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Coalition denies funding cut related to Chalabi allegations


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BAGHDAD, Iraq (CNN) -- The United States stopped paying former exile leader Ahmed Chalabi's Iraqi National Congress nearly $400,000 a month because it was inappropriate to fund a political party so close the transfer of power, a U.S.-led coalition spokesman said Tuesday.

A raid last week on Chalabi's offices in Baghdad -- and allegations that a key member of his staff passed U.S. secrets to Iran -- are unrelated to the funding decision, said spokesman Dan Senor. (Full story)

"It was one thing for the United States government to be funding political parties, and particularly opposition organizations to Saddam Hussein, before Iraq had a sovereign democratic government," Senor said.

"After June 30, the United States government will have a direct, bilateral relation with the Iraqi government. We will not be dealing with individual parties anymore."

Senor said the raid on Chalabi's compound was a "completely separate issue."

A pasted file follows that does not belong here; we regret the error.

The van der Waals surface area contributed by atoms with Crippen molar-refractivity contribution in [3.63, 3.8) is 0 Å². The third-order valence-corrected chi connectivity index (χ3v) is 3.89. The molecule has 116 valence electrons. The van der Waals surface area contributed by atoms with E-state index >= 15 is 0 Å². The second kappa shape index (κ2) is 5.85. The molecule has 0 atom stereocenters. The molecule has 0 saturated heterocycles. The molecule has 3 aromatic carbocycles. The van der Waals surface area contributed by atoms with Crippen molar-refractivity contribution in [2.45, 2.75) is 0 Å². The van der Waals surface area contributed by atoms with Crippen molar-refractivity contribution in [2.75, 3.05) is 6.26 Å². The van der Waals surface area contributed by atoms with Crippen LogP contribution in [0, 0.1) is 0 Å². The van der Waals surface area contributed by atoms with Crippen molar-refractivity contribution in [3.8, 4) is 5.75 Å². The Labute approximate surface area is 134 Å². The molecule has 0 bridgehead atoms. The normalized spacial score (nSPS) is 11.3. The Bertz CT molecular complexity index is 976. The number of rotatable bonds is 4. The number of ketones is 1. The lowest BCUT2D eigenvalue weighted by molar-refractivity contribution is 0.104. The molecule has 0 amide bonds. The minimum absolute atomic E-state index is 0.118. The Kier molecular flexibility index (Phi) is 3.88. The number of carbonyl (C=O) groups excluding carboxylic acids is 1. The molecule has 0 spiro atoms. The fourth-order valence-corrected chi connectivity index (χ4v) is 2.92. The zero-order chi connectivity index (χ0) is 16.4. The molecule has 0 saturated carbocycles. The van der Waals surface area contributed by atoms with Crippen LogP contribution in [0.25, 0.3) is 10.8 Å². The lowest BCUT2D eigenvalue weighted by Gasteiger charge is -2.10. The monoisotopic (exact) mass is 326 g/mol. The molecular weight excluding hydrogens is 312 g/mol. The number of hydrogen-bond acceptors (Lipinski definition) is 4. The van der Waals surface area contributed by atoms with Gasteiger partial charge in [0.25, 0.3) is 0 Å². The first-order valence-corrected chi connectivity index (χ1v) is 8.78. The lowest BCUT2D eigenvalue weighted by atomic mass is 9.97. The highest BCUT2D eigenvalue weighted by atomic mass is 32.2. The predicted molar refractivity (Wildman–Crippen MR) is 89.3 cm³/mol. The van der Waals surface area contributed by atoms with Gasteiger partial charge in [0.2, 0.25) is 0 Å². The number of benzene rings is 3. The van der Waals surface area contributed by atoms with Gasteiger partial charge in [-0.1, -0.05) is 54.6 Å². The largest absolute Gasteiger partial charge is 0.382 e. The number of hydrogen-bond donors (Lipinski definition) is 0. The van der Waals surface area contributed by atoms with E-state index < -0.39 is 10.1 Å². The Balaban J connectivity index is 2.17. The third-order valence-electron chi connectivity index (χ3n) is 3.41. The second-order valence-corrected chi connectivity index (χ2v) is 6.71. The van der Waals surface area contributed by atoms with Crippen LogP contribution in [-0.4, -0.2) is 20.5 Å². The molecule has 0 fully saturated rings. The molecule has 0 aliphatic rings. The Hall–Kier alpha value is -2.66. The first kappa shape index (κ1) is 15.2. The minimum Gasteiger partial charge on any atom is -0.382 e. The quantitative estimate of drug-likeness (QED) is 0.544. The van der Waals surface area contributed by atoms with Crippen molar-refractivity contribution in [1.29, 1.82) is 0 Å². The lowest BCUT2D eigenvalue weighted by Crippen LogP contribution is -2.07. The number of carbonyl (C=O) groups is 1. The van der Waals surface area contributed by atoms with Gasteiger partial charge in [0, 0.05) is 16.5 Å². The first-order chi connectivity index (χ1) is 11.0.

He described it as "an investigation that was initiated by Iraqi authorities, by an Iraqi investigative judge, in coordination with Iraqi police, to pursue some charges related to individuals who, my understanding [is], have ties to Dr. Chalabi but [are] not related to Dr. Chalabi himself."

Time magazine reported that Chalabi's intelligence chief, Aras Karim Habib, was suspected of passing intelligence to Iran, and U.S. intelligence officials said last week that Chalabi was under suspicion.

Chalabi, a member of the American-appointed Iraqi Governing Council and one-time Pentagon favorite, denied both accusations and accused the coalition of harassing him, an allegation Senor rebuffed. (Full story)

"One would think it would be an abuse of law ... to make an exception simply because some of the individuals being charged had political connections to an Iraqi political figure," Senor said. "But applying the same legal standard to everybody is, we believe, the way the new Iraq should have respect for law."

The U.S. State Department said Monday that the Iraqi National Congress used some of its American funding -- $30 million since 1998 -- to open an office in Iran but that the expenditure was approved as part of opening representative offices in key regional countries. (Full story)

The Iraqi National Congress, a group of dissidents who pushed for a U.S.-led war to topple Saddam and contributed to U.S. intelligence-gathering efforts -- with information that has since proved unreliable -- "identified Tehran as a key office that would permit them access to Iraqis present inside Iran," the State Department said.

Chalabi has acknowledged having met with senior Iranian officials, saying his organization has worked with many leaders in the region. But he has insisted he shared no classified information with them.


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